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Re: Random Page Cost and Planner

From: David Jarvis <thangalin(at)gmail(dot)com>
To: Alexey Klyukin <alexk(at)commandprompt(dot)com>
Cc: Tom Lane <tgl(at)sss(dot)pgh(dot)pa(dot)us>, Kevin Grittner <Kevin(dot)Grittner(at)wicourts(dot)gov>, pgsql-performance(at)postgresql(dot)org
Subject: Re: Random Page Cost and Planner
Date: 2010-05-26 16:30:19
Message-ID: AANLkTil_n4-X5OBy4DxDFkwLQ-ywxTIVGmq4W9UNQ_80@mail.gmail.com (view raw or flat)
Thread:
Lists: pgsql-performance
Hi, Alexey.

Is it necessary to get the data as far as 1900 all the time ? Maybe there is
> a possibility to aggregate results from the past years if they are constant.
>

This I have done. I created another table (station_category) that associates
stations with when they started to take measurements and when they stopped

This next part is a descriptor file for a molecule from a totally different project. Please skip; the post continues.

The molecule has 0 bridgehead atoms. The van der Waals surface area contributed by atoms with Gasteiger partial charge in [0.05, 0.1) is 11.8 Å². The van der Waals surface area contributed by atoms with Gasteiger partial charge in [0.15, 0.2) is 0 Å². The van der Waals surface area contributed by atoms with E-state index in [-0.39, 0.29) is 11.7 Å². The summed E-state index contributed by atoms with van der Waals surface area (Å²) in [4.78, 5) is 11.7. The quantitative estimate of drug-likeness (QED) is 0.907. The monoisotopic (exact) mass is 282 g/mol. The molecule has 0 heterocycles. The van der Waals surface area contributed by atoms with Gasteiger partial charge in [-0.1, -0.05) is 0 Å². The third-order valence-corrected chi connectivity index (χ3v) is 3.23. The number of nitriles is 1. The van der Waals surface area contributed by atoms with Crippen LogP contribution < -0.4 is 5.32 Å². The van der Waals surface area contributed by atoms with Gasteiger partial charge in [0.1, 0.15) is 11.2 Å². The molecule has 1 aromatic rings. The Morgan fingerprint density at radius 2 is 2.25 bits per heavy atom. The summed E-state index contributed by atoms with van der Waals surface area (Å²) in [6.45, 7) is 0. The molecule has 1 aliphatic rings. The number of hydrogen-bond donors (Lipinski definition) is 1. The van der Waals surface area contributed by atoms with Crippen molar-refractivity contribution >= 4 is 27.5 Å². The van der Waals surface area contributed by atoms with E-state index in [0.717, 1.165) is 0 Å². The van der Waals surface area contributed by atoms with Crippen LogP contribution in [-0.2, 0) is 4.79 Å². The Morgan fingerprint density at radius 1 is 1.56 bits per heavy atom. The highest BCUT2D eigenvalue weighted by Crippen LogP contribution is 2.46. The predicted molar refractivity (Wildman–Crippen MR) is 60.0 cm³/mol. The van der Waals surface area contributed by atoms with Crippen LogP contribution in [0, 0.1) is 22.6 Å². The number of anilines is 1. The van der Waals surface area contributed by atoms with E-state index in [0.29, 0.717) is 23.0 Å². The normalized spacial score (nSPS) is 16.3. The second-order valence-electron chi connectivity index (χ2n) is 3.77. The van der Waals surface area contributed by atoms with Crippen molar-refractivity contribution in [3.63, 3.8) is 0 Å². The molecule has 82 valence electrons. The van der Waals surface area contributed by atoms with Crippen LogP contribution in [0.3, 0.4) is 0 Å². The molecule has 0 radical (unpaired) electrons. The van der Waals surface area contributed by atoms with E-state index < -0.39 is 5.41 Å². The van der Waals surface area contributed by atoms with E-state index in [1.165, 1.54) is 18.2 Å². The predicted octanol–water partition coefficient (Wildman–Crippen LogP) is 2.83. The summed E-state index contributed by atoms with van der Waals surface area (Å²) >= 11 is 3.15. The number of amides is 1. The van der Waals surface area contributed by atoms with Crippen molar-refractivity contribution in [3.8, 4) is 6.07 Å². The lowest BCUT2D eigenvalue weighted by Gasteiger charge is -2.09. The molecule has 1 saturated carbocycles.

(based on the data in the measurement table). For example:

station_id; category_id; taken_start; taken_end
1;4;"1984-07-01";"1996-11-30"
1;5;"1984-07-01";"1996-11-30"
1;6;"1984-07-01";"1996-11-10"
1;7;"1984-07-01";"1996-10-31"

This means that station 1 has data for categories 4 through 7. The
measurement table returns 3865 rows for station 1 and category 7 (this uses
an index and took 7 seconds cold):

station_id; taken; amount
1;"1984-07-01";0.00
1;"1984-07-02";0.00
1;"1984-07-03";0.00
1;"1984-07-04";0.00

The station_category table is basically another index.

Would explicitly sorting the measurement table (273M rows) by station then
by date help?

Dave

In response to

pgsql-performance by date

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